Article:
I have come to learn that there are a multitude of life lessons college does not fully prepare you for, and while I had interned at Cisco the previous summer — I was still nervous about beginning my full-fledged career at a company that’s prominence in our global community is impressive, and thus intimidating.
To add to those nerves fluttering around in my stomach, I was not quite yet aware what I would be doing at Cisco once I started – I just knew that I would be one of few women in a male-dominated space. With no sense of the culture within this particular organization, and no known experience in this field — my trepidation was rampant.
But when I started at Cisco, I realized my fears had been unfounded.
My first day and on-boarding process were supported by a variety of individuals throughout my new organization — the Trust Strategy Office (TSO). Many stood out to me, but those that stood out the most were the women of our team!
I have read and studied previously that there is a continuous phenomenon in regard to the presence of women in a male-dominated workplace. This phenomenon cultivates the idea that women are often pitted against each other, ultimately facilitating a toxic, competitive environment.
So, along with my nerves of first day at a new job, not knowing the culture on this team and knowing I would be one of few women in a male-dominated team — I also wondered if I would have to create a certain work persona or I would even be able to trust my coworkers as a result of that competitive phenomenon.
Luckily, that is not the case at Cisco.
The last thing I expected was to come into my first day at Cisco and discover a number of surprises. The first was witnessing the varying experience levels amongst the other women in my organization. Some of my colleagues have been with Cisco for over a decade. Others have only been around for a couple of years. Despite these varying levels of experience though, each of these women has a voice!
They not only play a specific role within their team, but they also contribute to the way our organization is working to improve our overarching culture.
I came to realize that despite these varying levels of experience, all of these women were still learning Cisco. Most importantly, they were vocal about the learning curve so many of us experience from time to time.
As a result, my second surprise upon starting at Cisco came with the openness these women maintained with me, the transparency they welcomed me with.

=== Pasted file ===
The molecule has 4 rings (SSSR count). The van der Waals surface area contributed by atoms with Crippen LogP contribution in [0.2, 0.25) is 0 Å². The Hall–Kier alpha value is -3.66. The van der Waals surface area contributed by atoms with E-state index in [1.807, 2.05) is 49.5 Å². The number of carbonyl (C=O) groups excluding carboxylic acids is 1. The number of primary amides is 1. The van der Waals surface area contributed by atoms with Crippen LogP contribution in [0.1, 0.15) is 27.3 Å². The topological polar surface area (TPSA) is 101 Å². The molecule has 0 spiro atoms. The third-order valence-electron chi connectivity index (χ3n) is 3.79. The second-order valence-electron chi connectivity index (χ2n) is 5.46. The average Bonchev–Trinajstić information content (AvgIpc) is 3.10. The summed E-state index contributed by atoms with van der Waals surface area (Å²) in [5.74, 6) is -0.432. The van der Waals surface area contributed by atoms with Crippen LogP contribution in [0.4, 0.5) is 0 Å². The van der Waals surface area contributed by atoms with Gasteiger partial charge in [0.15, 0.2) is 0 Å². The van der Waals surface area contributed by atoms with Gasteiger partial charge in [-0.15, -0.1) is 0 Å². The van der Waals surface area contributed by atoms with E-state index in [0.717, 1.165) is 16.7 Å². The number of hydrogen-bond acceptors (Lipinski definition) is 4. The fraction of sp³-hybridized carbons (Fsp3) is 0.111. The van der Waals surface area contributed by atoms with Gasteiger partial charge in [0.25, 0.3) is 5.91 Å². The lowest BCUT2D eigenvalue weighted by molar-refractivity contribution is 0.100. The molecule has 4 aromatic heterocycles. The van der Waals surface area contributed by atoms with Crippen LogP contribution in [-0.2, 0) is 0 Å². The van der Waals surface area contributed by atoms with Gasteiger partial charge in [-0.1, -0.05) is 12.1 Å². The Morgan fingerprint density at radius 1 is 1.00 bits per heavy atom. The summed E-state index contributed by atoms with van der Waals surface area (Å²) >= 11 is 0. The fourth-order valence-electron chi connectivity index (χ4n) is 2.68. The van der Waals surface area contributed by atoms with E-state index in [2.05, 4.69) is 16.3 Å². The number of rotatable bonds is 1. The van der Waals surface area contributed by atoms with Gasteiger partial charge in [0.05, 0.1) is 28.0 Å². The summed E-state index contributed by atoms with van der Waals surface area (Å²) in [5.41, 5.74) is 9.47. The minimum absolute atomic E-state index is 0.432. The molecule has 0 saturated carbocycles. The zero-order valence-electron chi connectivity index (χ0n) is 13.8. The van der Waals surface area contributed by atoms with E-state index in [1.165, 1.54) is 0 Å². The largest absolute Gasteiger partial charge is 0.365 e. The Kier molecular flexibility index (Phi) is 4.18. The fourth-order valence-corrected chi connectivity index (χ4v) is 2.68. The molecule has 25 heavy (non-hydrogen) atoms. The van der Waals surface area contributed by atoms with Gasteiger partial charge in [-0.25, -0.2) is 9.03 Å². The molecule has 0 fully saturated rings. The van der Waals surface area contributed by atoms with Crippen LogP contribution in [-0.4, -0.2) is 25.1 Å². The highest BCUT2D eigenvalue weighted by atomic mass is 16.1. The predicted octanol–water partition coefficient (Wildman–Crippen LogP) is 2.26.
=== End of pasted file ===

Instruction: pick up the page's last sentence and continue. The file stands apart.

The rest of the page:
Each and every one of these women acknowledged the fact that I was new. They also assured me that our organization would benefit from the observations of an individual with fresh eyes. Again, even though I interned with Cisco, I was still unfamiliar with the company and what comprised its workplace environment within different organizations.
However, that did not mitigate the women of TSO’s support of me and my role at Cisco. Rather, they perceived my role as one with influence and impact. This is something I am still struggling to grasp — that I, too, have a voice in this organization despite my lack of experience.
Through this, I have been encouraged to move past that hesitation — to speak and ask questions. Each and every one of my teammates genuinely want to hear what I have to say about the company, what I observe and what I believe can be improved.
Through this experience, I’ve learned that it’s vital to facilitate these supportive, empowering relationships in the first place as the phenomenon of the competitive workplace, particularly amongst women, certainly exists. The women in my organization are completely aware of that very phenomenon.
It’s because of that awareness though, they strive every day to combat it. They strive to set a precedent across Cisco to facilitate growth amongst any and all employees.
Despite being new to Cisco, I have come to learn that there are a variety of ways one can become successful at what they do. I am still learning as I go, and I am sure I will continue to learn the ins and out of Cisco for quite some time. One thing that I cannot stress enough is to be conscious of who works alongside you — you never know what experience they might have, or what you might learn from each other.
What motivates me to come to the office every single day is these positive relationships with my co-workers that I’m still establishing. I love that there are people here who truly want me to succeed, and they push me forward.
We are all on the same team — Team Cisco! — and when we empower each other to excel, great things happen!
This article was originally published on Cisco.
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